5:10 PM 
Anonymous Anonymous said...

I would give you my opinion to never vote for McGuire for the Hall of Fame ... period!

I blame Selig for his Ostridge 'head in the sand' for this nonsense to crank up the fledgling game.

It ruined the statistical integrity of the game.

Not only is he dishonest but now gives us this crap about how it didn't really help his production.

My god, how stupid does he think the baseball purists are?

7:34 PM 
Blogger Fred Brill said...


There is no going back to erase the past. And we all have to live and pay for the mistakes we made. I have mine, you have yours (an assumption I making - please don't confess it though - and not on network TV sobbing falsely to gain public relations gold stars) - and McGuire and a couple hundred - maybe more big league players made theirs.

Time passes and we can't go back.

But how the sam hell do you move forward?

Steroids wrecked baseball by destroying all of its integrity - not just the ability to write a row of statistics beside their name. This is what the critics of the 1890s worried about when players started getting paid.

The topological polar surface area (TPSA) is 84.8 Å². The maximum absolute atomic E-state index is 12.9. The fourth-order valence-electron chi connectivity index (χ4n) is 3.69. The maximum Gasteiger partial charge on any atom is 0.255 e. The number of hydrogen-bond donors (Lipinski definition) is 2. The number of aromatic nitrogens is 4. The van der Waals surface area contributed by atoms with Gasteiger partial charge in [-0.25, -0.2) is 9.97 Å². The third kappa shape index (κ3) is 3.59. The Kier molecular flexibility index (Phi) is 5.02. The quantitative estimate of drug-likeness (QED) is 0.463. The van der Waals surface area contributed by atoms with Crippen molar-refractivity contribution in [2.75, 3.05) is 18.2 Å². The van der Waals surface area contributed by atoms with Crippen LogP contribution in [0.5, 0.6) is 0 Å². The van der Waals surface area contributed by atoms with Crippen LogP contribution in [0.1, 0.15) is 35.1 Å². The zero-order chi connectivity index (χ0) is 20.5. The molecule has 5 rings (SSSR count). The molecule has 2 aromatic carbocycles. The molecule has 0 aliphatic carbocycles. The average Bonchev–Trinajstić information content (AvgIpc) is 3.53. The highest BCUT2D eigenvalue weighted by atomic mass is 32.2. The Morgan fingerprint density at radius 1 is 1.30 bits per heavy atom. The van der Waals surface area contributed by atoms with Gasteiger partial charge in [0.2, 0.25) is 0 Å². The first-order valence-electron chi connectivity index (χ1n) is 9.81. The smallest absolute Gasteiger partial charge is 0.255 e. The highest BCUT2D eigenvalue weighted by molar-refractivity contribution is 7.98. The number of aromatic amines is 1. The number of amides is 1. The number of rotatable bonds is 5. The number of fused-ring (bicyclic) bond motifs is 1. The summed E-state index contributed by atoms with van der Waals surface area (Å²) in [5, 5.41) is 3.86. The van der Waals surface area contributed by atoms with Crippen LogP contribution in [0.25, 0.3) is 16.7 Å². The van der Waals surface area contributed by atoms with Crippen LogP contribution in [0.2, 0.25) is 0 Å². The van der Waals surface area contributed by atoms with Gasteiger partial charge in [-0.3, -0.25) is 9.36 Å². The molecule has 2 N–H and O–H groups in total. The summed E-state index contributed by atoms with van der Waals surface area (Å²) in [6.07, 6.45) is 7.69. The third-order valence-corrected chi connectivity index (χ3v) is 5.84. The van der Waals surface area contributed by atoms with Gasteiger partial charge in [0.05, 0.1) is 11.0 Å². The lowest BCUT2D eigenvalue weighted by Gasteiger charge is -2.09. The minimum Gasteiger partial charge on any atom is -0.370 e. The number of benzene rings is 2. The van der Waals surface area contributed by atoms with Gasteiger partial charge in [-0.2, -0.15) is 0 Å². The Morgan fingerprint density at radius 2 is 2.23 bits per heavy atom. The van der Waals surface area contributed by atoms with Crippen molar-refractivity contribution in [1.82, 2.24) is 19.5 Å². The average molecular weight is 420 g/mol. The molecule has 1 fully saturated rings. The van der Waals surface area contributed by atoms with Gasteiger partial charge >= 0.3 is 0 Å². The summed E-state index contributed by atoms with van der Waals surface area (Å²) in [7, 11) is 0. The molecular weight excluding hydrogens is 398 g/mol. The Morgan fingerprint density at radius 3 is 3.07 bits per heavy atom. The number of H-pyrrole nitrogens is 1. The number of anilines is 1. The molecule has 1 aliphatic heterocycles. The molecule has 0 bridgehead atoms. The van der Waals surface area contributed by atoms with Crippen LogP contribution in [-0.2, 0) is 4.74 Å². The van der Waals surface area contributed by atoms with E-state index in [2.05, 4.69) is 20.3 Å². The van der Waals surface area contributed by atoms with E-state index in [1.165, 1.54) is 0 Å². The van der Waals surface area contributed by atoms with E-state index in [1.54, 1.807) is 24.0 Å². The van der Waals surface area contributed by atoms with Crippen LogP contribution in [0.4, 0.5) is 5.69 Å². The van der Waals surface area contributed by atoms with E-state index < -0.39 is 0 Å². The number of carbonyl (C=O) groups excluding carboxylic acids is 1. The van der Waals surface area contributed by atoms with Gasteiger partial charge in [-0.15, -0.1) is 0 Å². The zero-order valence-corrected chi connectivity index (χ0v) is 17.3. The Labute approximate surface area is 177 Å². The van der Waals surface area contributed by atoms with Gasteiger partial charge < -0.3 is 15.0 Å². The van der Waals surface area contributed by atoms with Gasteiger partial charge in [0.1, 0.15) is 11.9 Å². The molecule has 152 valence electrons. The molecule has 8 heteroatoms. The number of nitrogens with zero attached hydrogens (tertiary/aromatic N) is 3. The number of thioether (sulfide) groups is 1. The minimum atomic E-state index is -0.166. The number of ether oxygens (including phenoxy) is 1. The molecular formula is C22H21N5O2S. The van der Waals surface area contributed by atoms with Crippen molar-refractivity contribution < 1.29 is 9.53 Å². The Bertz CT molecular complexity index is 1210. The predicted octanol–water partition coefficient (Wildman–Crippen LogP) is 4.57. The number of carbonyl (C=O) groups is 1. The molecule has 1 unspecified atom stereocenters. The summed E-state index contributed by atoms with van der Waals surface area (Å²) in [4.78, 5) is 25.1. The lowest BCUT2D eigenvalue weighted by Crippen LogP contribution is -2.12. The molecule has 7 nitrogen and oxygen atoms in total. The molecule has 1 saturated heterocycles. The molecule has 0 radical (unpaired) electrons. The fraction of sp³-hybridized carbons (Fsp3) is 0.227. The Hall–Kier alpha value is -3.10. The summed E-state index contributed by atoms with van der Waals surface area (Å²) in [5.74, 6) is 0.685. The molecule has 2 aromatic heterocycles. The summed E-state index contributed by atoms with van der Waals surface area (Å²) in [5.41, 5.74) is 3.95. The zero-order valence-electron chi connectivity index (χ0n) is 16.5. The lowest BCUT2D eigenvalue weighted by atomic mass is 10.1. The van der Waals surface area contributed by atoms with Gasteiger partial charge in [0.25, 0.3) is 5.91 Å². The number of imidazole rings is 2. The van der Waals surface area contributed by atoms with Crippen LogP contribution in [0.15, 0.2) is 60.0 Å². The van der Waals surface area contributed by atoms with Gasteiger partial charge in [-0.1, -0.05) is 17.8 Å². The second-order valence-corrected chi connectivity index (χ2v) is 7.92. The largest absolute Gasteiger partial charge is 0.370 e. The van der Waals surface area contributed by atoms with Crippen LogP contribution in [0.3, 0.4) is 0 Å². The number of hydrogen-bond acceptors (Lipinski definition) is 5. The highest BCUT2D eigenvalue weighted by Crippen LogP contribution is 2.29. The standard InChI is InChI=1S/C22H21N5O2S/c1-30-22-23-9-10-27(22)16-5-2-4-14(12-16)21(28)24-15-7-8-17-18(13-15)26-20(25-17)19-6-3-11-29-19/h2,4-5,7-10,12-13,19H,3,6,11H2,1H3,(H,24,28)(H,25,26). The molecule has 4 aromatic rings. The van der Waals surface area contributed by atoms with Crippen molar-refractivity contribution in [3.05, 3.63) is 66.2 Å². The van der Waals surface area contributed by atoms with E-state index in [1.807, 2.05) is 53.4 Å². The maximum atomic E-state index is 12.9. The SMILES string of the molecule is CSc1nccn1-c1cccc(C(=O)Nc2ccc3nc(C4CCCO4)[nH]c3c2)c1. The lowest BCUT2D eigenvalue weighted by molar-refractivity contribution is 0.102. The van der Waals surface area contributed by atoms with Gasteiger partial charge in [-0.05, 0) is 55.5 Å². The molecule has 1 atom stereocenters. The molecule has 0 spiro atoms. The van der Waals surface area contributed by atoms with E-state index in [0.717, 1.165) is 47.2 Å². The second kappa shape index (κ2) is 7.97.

Please vote Pete Charlie Hustle Rose in before you ever consider McGuire, Sosa, Bonds, A-Rod, I-Rod, or any other nim-Rod in.

Rose was the definition of a real ballplayer in the 70s.

But who knows - Rose wants in the HoF so bad he may see McGuires confession - and go confess to doing roids himself - the sports world has taken some crazier turns.

Meanwhile Tiger Woods is adrift on his Yacht in full orgy mode.

Role models. Right.

7:35 AM 
Blogger Core Contrarian said...


Why can't we ever just get an apology without qualifications?

Instead we get:

*I wish I never played in the steroid era. Poor me.

*I did not do it to play better.